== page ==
Good. Evil. Wonder. Hate. Love. Philosophy.
But no Jesus.
That would be “A Wrinkle in Time.” Based on author Madeleine L’Engle’s book, this movie adaptation is overwhelming in intent yet underwhelming in delivery. Audiences of all ages have been waiting to see how well the novel would translate to the screen only to end up sorely disappointed.
So should you take students to go see it?
I certainly haven’t given you a reason to thus far. Then again, what if the reason the movie falls flat is the very reason to see it?
This adaptation boasts a virtual overload of spectacular imagery that is sadly lackluster. Even the ordinary human-to-human scenes combine low-energy acting and upward-tilted camera angles to leave one wondering if something important might happen soon. Only, that important thing never seems to fully develop. It’s as if we’re touring Willy Wonka’s psychedelic tunnel on a paddleboat shaped like Oprah’s head.
And there’s the divine blur. The villain “IT” personifies evil, but we never truly understand how it exists or what its agenda means. The three immortal females describe themselves and their general purpose, yet leave you wondering if you caught any of it. Human beings take part in astral travel using their minds, perhaps because of magic or perhaps because of physics (it’s just not clear).
Again, all of this may be a great reason to see this film with students. I personally went with a dozen teenagers and had a meal together afterward. We all agreed it was a muddied mess that somehow was an unintentional-yet-effective object lesson on spiritual disconnection—namely, “What happens when we try to claim what Jesus offers without claiming Jesus?” Here are some of the questions we asked to flip the flop of “A Wrinkle In Time”:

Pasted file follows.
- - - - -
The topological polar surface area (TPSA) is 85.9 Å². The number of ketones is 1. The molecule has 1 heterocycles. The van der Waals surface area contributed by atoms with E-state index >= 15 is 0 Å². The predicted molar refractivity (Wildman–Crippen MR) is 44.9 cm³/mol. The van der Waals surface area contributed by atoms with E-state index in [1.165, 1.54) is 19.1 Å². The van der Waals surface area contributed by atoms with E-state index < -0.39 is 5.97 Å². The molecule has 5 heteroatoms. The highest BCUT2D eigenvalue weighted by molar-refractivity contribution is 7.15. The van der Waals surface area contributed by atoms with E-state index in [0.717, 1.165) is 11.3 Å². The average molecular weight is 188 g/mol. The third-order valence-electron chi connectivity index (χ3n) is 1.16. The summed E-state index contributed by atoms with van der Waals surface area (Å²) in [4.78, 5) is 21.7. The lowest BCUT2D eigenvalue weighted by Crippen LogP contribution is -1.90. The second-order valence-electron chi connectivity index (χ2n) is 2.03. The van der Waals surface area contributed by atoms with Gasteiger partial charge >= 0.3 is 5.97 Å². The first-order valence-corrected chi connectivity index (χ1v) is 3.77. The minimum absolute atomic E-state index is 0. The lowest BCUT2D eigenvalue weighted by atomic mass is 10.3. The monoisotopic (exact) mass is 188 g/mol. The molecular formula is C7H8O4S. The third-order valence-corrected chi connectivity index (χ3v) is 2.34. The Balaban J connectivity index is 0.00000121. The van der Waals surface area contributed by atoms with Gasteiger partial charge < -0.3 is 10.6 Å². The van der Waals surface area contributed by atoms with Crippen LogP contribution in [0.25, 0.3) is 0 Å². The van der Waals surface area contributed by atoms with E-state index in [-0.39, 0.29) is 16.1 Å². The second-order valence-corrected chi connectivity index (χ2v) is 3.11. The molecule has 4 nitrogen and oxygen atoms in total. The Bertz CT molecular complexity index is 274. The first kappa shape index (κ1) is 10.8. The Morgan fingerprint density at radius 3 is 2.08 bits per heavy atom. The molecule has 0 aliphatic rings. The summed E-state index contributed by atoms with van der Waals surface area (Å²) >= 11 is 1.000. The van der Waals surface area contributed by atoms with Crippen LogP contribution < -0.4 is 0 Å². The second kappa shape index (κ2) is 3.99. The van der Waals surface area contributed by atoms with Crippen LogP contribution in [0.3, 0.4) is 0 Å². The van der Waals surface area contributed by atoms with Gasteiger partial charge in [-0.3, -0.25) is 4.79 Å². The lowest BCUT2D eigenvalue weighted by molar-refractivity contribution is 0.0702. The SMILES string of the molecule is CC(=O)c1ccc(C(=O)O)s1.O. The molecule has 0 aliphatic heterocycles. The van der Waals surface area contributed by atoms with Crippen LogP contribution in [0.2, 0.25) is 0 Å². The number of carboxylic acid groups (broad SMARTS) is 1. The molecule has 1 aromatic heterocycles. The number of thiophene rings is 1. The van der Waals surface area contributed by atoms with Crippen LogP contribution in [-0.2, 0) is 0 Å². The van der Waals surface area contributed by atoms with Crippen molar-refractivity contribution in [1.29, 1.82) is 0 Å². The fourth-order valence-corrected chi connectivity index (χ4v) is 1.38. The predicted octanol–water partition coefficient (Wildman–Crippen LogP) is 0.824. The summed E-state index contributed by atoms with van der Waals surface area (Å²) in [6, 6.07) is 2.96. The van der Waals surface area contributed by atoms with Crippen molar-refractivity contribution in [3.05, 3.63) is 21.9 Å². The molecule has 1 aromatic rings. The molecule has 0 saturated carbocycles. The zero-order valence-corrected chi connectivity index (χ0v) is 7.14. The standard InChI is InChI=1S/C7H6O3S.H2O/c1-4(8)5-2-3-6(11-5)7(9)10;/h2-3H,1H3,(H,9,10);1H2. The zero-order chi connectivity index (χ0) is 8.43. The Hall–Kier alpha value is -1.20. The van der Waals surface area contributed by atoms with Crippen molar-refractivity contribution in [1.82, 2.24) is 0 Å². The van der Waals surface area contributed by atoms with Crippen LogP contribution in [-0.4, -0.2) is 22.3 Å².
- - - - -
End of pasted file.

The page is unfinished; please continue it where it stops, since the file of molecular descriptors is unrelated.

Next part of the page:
- Sometimes movies try too hard to be meaningful. What are the values this film tries to highlight, and what do you think about those values?
- Meg, a 13-year old, starts out the film stuck in sadness four years after her father’s disappearance. What if instead of encountering the three women she encountered Jesus? What do you think would have been different?
- Which of the characters did you most find yourself tuned into? What do you think that character at the beginning of the film believes about God?
- One of the magical women mentions famous people who have served as warriors to the light. In the book version she mentions Jesus among many people like Gandhi and Leonardo Da Vinci, but here she leaves him out. Apparently, the filmmakers made a culturally sensitive decision to leave Jesus out of that list—why do you think they did that?
- If Mrs. Who quoted people you know instead of famous people, what is some of the “wisdom” she’d offer?
- If you had to guess, what do you think the creators of this movie believe about Jesus? What gives you that impression?
- If you had to assign a mainstream religion to the spirituality represented in this film, which would you pick? Why?
- How is this film like or unlike other Disney film? What is the basic philosophy of a typical Disney film, in your opinion?
- What do you think about the idea that Meg needed to embrace her flaws? How is this like or unlike what it means to come to Jesus? Specifically, the movie said she could conquer evil just by doing this alone—what do you think of that?
Every generation has its preferred spirituality—a cultural ethos that people articulate without ever realizing what they’re doing. A Wrinkle In Time reflects that through its overemphasis on the human will, multi-racial empowerment, fortune-cookie wisdom and, well… a (literal) larger-than-life Oprah. It is less about Christianity and more about transcendentalism; less about being substantial and more about being stunning.
To its credit, there is one scene that is worth watching over and over again. I won’t spoil it for you because you’ll know it when you see it. It is the only three-dimensional scene in this two-dimensional film attempting to be a four-dimensional offering.
There are only so many not-so-controversial movies in theaters every year, but that doesn’t obligate us to see them. One might, in contrast, argue that any “clean” movie is a no-brainer to take students to see. I’d offer that the key is in whether or not you can debrief it, as you wouldn’t want to waste two hours of your life.
That would be “A Wrinkle in Time.”